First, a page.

Consumers aren’t hiding any more. They’re waving. At least that’s the received wisdom of marketing’s information age. Tempted by the seductiveness of branded utility, their inhibitions loosened by social media, our audience is only too happy to throw their personal information at us.
But is this picture entirely correct? The research is contradictory on the subject. Last year’s European Commission report into attitudes to information privacy showed both generational and geographical variations in people’s willingness to share personal information with marketers and government bodies alike.
Young digital natives seemed happy to share. Older digital newcomers less so. Brits were relatively content to volunteer information. Germans, with a powerful folk memory of what data can do in the wrong hands, were more guarded.
It’s an interesting study. But the trouble is I’m more sceptical than usual about most of the research in this area. Because I think there are three kinds of bias at work.
The first is methodological. Most of the surveys to date have been conducted online. Ask someone who’s in the process of sharing their opinions online whether they’re happy to share information online, and you’re likely to get something of a predictable answer.
The second is cognitive. As Professor Alessandro Acquisiti of Carnegie Mellon University points out, when deciding whether or not to share data online, there is frequently a form of instant gratification bias at work.
In the heat of the moment, you want that walled garden content (be it a white paper or something more salacious) more than anything in the world. To access it, you’re prepared to give away more data, more readily, than you would be prepared to admit to a researcher in the cold light of day.
The third, and perhaps most important form of bias, is vested interest on the part of the people paying for the research. Commercially, there’s a big upside in proving that people are happy to share their personal information. Conversely, there’s an equally significant political benefit in showing that people are actually quite worried about it.
Data privacy is a wonderfully rich territory for politicians. It combines concern for consumer protection with fears of a Big Brother state in one easily sound-biteable concept. And the pols have had plenty of straws to make hay with. In the last two years alone, we’ve seen Sony’s inadvertent leaking of gamer data, Google’s problems with Street View Wi-Fi sniffing, and Apple’s undisclosed (and since remedied) gathering of personal geo-locational histories. Not to mention last week’s LinkedIn password scare.
In the midst of these multiple biases and vested interests, there’s one piece of research I’m more inclined to take more seriously than others. Partly because it comes from a group of respected academics with no apparent axe to grind. But mostly for the simple reason that the survey was conducted by phone rather than online.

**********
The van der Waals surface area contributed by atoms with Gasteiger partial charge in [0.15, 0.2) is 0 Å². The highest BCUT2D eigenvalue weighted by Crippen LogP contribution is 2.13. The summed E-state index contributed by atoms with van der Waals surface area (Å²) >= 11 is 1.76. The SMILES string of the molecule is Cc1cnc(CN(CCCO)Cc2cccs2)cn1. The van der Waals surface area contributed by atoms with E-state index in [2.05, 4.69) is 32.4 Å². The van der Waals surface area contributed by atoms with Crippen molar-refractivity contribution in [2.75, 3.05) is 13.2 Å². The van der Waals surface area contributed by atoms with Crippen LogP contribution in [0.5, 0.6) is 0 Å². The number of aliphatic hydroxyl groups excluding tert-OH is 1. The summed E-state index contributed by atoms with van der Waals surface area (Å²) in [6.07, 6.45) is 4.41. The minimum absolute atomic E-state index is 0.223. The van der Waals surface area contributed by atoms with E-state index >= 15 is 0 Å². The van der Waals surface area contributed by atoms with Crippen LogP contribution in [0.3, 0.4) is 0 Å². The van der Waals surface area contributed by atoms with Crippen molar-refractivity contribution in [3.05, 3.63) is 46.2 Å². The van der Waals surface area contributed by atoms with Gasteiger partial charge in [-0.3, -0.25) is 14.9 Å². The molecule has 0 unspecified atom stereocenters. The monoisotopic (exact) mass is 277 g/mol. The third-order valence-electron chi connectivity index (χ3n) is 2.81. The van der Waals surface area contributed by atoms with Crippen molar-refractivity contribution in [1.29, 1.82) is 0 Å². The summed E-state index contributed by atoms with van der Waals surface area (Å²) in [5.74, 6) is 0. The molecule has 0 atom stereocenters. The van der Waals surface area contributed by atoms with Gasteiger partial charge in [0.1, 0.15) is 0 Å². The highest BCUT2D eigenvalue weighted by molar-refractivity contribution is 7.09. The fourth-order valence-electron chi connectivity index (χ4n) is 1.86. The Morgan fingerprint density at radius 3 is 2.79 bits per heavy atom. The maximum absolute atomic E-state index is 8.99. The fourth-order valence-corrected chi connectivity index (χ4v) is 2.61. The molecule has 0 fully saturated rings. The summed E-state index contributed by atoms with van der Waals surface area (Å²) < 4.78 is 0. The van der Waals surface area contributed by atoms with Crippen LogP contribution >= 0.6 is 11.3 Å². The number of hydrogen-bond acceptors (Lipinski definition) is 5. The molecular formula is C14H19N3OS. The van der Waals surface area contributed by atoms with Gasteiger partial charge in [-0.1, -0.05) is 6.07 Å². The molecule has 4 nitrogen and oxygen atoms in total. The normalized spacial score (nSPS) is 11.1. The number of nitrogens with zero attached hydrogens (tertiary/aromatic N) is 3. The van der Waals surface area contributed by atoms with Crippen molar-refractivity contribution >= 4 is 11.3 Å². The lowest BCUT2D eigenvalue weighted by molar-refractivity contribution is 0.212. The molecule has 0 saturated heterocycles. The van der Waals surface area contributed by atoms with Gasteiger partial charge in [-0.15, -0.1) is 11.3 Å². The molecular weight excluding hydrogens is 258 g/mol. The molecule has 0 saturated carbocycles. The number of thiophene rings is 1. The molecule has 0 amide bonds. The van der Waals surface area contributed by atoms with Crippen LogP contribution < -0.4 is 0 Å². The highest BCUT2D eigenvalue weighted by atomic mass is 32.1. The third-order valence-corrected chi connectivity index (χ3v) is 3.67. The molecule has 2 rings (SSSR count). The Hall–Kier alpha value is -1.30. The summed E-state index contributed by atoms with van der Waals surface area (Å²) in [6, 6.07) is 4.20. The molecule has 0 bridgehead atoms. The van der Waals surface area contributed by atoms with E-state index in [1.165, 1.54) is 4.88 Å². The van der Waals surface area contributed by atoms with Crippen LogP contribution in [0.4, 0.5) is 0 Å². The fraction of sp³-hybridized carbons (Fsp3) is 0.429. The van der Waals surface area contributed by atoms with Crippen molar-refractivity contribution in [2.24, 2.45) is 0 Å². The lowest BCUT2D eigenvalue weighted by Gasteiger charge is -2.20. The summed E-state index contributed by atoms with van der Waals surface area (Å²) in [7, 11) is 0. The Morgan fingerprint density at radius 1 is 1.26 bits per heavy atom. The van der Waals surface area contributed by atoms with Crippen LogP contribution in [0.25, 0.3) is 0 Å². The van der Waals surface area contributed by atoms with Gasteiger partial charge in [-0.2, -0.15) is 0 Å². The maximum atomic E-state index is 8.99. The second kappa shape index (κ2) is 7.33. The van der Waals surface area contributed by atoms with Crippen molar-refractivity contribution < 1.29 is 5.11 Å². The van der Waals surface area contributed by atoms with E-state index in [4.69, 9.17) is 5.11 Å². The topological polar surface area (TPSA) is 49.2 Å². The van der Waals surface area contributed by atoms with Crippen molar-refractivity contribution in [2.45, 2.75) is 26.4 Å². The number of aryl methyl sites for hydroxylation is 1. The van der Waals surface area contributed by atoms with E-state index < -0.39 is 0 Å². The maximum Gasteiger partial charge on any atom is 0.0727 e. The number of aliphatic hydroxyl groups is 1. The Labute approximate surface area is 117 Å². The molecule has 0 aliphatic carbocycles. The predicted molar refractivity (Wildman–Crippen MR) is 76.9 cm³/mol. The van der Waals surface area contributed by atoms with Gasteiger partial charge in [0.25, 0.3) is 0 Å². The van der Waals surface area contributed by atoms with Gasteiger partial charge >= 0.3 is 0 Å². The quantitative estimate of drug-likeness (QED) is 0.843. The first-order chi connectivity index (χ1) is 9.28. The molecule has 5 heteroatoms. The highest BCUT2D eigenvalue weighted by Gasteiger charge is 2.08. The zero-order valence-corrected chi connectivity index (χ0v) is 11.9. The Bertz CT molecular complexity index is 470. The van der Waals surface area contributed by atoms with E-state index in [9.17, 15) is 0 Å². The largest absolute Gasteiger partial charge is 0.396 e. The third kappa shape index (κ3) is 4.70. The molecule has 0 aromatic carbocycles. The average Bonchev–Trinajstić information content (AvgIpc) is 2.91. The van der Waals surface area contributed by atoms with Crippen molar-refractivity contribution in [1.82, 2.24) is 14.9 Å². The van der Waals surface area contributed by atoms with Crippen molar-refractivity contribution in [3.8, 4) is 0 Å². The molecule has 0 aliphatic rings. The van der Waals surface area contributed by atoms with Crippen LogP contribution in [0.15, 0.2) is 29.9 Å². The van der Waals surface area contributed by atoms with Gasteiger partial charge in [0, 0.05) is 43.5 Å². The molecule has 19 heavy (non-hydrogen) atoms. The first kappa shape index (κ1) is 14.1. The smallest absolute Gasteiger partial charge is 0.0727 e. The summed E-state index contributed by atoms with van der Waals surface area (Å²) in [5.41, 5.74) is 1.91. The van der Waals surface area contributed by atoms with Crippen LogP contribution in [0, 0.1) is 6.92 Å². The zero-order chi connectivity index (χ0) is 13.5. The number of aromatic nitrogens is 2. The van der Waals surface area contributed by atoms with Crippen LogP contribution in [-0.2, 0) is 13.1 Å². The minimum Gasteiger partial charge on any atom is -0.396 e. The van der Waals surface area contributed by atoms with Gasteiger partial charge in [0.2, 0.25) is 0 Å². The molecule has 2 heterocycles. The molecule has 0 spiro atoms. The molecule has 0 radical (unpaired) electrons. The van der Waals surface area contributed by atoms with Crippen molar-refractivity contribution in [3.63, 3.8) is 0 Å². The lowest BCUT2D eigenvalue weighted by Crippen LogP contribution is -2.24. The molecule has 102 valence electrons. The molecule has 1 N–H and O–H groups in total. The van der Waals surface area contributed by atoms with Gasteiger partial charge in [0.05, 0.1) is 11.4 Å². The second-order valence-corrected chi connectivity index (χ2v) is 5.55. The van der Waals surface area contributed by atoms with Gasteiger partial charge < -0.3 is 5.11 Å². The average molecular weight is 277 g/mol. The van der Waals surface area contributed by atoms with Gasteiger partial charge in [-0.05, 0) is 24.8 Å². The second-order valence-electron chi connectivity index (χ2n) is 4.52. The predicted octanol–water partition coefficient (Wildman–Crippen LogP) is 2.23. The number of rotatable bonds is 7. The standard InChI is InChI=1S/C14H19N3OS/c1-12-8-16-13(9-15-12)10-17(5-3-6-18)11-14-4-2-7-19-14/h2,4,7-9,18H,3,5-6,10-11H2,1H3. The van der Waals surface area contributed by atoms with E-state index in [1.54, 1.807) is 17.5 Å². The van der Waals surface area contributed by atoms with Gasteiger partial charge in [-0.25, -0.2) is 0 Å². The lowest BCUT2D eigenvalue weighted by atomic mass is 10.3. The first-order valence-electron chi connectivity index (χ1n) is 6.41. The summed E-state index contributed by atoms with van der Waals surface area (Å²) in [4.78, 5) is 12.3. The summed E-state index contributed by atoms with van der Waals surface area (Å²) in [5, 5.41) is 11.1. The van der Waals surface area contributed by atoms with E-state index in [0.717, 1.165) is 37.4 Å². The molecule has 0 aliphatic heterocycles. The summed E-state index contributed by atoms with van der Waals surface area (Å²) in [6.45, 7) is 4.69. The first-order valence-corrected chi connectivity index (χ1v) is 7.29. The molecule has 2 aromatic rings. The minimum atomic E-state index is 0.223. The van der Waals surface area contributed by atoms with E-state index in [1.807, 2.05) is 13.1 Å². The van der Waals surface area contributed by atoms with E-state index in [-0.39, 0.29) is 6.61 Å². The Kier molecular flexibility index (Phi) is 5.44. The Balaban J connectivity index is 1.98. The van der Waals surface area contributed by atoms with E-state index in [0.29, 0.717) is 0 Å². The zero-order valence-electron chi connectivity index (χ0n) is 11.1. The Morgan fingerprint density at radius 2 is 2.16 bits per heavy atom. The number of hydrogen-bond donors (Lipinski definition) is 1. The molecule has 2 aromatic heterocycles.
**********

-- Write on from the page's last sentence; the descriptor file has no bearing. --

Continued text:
There’s a common presumption that young people are in the vanguard of a new, relaxed approach to data sharing. However, this study, a collaboration between Berkeley and the University of Pennsylvania, shows that despite their occasional propensity for drunken Facebook updates, young American adults are actually just as worried about data privacy than their elders and presumed betters.
82% of 18-24 year olds and 84% of 25-34 year olds claim to have refused to give information to a business because it was too personal, or simply didn’t seem necessary. That’s lower than the 88% total for the whole population, but not by much.
This observation is reflected in the number of consumers opting-out of data sharing and direct communications here in the UK. Marketers don’t like to disclose their customer opt-out rates publicly, but an anonymous survey by Royal Mail suggests the figure approaches 60% for some brands.
One figure that is publicly available is the number opting out of sharing their Electoral Roll data. This has grown from 26% in 2004 to 47% in 2011.
What can marketers do to adapt to consumers’ growing data savvy? Inspired by the thinking of Philip Sheldrake, author of last year’s The Business of Influence, I’d like to suggest two alternatives.
The first I’ll call Total Disclosure (partly because it sounds quite sexy, like an unmade Sharon Stone movie). In order to equalise the information playing field between brands and customers, it would mean brands sharing all the individual-level information they hold with each customer – and inviting customers to correct, delete or add to the record.
Of course, user profiles already let customers do this, but only in part. What is not so readily disclosed is the Big Data vapour trail they leave more or less unconsciously as they cruise through the connected – and especially social - world. Overtly levelling with customers about what is collected and used - and giving them control over it - would be a good place to start building trust.
Perhaps more radical is an idea we might call the Personal Data Mart. (This certainly doesn’t sound like it should be a Sharon Stone movie.) Direct marketers have been buying and selling customer data for decades. Maybe it’s time customers themselves got in on the act.
Imagine a scenario in which customers were rewarded not just for their loyalty, but for each data item they provided to a brand. The rewards could come in the form of relationship-based pricing, perhaps even real money.
In a world in which consumers increasingly know the economic value of their data, maybe it’s time for brands to start making that value real.
Rare roast beef on good bread, Plymouth Gin, thunderstorms, Autumn, a long sea voyage.